A graph is not what you drew in geometry class, but something like a three-dimensional dictionary, or a dictionary of dictionaries, or a list of triples with the first two parts acting as keys, only it's more than all of that combined. The first part is akin to an ordinary dictionary key: a unique identifier for an object, or what database people call a "primary key". The second part represents an attribute of that object. The third part is the value.

Why stop at one level of attributes? Why not recursively go down an arbitrary number of levels? It turns out that one level of properties is exactly what you need to represent items in a database table (row,column,value), a tree of hyperlinks (URI,fragment,content) or Resource Description Framework (RDF) metadata. RDF is an XML-compatible format that allows you to describe the basic properties of web pages (title, author, abstract, publishing date, etc.). That's enough information to build a smart search engine. Current search engines operate on only one criterion--raw document text--because there is no other criteria. But with metadata, they could search on multiple criteria.

So one node in an RDF graph might be:

('', 'author', 'Barney Rubble')

But RDF is not limited to indexing mundane web pages. It can be used for medical information or any other type of database data.

For instance, say we have a graph literal like this:

g = {sky color blue, gray; madeOf air.
     sea color grey.
     grey sameAs grey. }

that defines the following graph:
















grey == gray


colour == color

Each word is a variable, which may have been initialized from a string literal, a URI or another object. Each node definition ends in a period ("."). Syntax shortcuts (",", ";") allow multiple nodes to be created from one line.

sameAs aliases two variants together, so that a query for one will also match the other. Here this is used to keep Brits happy when they spell "gray" and "color" wrong (kidding). I'm not sure whether Tim intended sameAs to generate an ordinary graph node or a special alias object, so I have shown it specially in the table.

Armed with your graph object, you can run queries like:

g.about[sky]    # Returns a dictionary: 
                # {color: [blue, gray], madeOf: air }

Here, 'color' maps to a list of multiple values (blue, gray). Python dictionaries cannot have duplicate keys, but graphs may have multiple nodes with identical key pairs. The values will have to be returned somehow, and putting them into a list is as good a way as any.

You may also want to query, "Find all the nodes where X is true." This is a variation of the "find everything under a common parent" task. One or more parts can be wildcarded with a "*" symbol, or maybe Python's None object would be better. Here are some possible APIs under consideration:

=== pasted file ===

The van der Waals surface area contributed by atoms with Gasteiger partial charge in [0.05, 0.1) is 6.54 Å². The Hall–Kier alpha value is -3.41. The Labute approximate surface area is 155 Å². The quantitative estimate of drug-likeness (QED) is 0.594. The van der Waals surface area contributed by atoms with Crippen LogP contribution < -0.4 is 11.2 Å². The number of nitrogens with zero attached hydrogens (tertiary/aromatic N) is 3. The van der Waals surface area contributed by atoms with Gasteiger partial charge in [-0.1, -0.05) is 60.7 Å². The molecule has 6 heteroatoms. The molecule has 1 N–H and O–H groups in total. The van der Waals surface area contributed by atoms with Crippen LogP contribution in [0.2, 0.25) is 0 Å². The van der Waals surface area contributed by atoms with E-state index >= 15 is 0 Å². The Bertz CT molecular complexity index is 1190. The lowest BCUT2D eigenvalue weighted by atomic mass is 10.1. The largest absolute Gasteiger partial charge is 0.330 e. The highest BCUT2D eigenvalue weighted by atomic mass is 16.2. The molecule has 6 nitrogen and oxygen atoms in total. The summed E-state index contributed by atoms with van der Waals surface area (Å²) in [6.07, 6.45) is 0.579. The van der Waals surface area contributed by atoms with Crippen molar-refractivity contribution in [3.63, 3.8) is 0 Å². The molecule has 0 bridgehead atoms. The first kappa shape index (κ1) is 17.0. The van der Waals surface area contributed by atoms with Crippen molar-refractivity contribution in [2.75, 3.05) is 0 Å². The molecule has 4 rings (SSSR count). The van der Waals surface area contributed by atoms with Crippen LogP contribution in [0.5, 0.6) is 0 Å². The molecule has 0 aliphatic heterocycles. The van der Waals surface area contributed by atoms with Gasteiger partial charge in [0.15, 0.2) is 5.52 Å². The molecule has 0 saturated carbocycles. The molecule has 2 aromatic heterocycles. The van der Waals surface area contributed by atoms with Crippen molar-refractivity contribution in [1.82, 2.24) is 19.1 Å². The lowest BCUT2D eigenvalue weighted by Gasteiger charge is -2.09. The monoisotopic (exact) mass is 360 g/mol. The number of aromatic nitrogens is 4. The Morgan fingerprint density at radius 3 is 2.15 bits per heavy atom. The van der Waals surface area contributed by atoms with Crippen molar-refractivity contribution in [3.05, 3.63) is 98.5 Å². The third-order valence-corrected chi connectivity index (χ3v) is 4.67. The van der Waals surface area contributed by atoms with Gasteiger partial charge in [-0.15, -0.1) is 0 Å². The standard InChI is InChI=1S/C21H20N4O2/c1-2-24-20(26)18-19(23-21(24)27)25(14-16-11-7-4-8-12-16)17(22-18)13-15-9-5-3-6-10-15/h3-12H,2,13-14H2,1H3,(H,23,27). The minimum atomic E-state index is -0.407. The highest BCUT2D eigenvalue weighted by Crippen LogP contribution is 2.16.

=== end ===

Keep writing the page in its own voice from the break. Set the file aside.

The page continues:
g.any({sky color *})                   # Returns a list: [blue, gray]
for row, value in g.all({* color *})
g = g + {sky color blue}               # Adds a node to the graph.
g.toxml()                              # Serialize to XML format.

If the graph includes some kind of date or version columns, you could also query, "Is there anything out of date that this node depends on?"

Python itself can benefit from graphs to provide a standardized way to return a wide variety of information that is now handled by multiple ad hoc formats: system information returned by os.system, introspection data returned by the inspect module (e.g., the methods provided by a certain object), an improved DB-API (database API) and a serialization/parsing format for any data.

Another thing we'd need is a visual graph browser to inspect, update, reload and delete nodes.

Somebody in the audience asked whether you really needed to change Python, since one can implement a graph as an ordinary class. Tim said yes, you can use a class, but the reason for building the type into Python itself is to provide a more convenient syntax for constructing graph literals. In that sense, it's similar to the complex, slice and ellipsis types, which are not used in ordinary Python but make Numeric Python more convenient.

Dan Sugalski: Parrot

One of the most interesting talks occurred in the Python Tools Track, "The Parrot Project: Building a Multi-Language Interpreter Engine" by Dan Sugalski. Parrot originated as an April Fool's joke concocted by Guido and Larry Wall. (What do you expect from somebody who names a language after Monty Python? Parrot is named after The Dead Parrot Sketch. O'Reilly even put up a pseudo catalog entry for the nonexistent Nutshell book.)